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Mol Endocrinol. 2007 Apr;21(4):829-42. Epub 2006 Dec 21.

Identification of regions within the F domain of the human estrogen receptor alpha that are important for modulating transactivation and protein-protein interactions.

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Department of Biochemistry and Molecular Biology, University of Chicago, Chicago, Illinois 60637, USA.


The estrogen receptor (ER)alpha is a biologically and clinically important ligand-modulated transcription factor. The F domain of the ERalpha modulates its functions in a ligand-, promoter-, and cell-specific manner. To identify the region(s) responsible for these functions, we characterized the effects of serial truncations within the F domain. We found that truncating the last 16 residues of the F domain altered the activity of the human ERalpha (hERalpha) on an estrogen response element-driven promoter in response to estradiol or 4-hydroxytamoxifen (4-OHT), its sensitivity to overexpression of the coactivator steroid receptor coactivator-1 in mammalian cells, and its interaction with a receptor-interacting domain of the coactivator steroid receptor coactivator-1 or engineered proteins ("monobodies") that specifically bind to ERalpha/ligand complexes in a yeast two-hybrid system. Most importantly, the ability of the ER to induce pS2 was reduced in MDA-MB-231 cells stably expressing this truncated ER vs. the wild-type ER. The region includes a distinctive segment (residues 579-584; LQKYYIT) having a high content of bulky and/or hydrophobic amino acids that was previously predicted to adopt a beta-strand-like structure. As previously reported, removal of the entire F domain was necessary to eliminate the agonist activity of 4-OHT. In addition, mutation of the vicinal glycine residues between the ligand-binding domain and F domains specifically reduced the 4-OHT-dependent interactions of the hERalpha ligand-binding domain and F domains with monobodies. These results show that regions within the F domain of the hERalpha selectively modulate its activity and its interactions with other proteins.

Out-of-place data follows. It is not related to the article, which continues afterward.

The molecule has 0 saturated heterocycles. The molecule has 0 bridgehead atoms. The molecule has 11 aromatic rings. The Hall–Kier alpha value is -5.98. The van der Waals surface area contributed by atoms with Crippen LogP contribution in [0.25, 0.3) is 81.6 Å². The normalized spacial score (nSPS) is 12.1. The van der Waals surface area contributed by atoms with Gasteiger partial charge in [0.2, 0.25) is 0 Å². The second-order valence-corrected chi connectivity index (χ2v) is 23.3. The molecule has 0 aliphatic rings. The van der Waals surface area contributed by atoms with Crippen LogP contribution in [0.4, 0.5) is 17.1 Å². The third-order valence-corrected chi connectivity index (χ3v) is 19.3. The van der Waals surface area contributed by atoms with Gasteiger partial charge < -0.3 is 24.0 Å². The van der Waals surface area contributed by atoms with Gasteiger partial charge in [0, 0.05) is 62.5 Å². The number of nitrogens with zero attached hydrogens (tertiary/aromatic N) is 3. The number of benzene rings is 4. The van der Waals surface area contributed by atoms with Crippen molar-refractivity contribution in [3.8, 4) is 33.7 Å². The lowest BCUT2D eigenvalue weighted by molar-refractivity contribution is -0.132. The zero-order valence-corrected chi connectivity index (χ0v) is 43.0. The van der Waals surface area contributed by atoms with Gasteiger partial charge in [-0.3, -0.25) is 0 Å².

[Indexed for MEDLINE]

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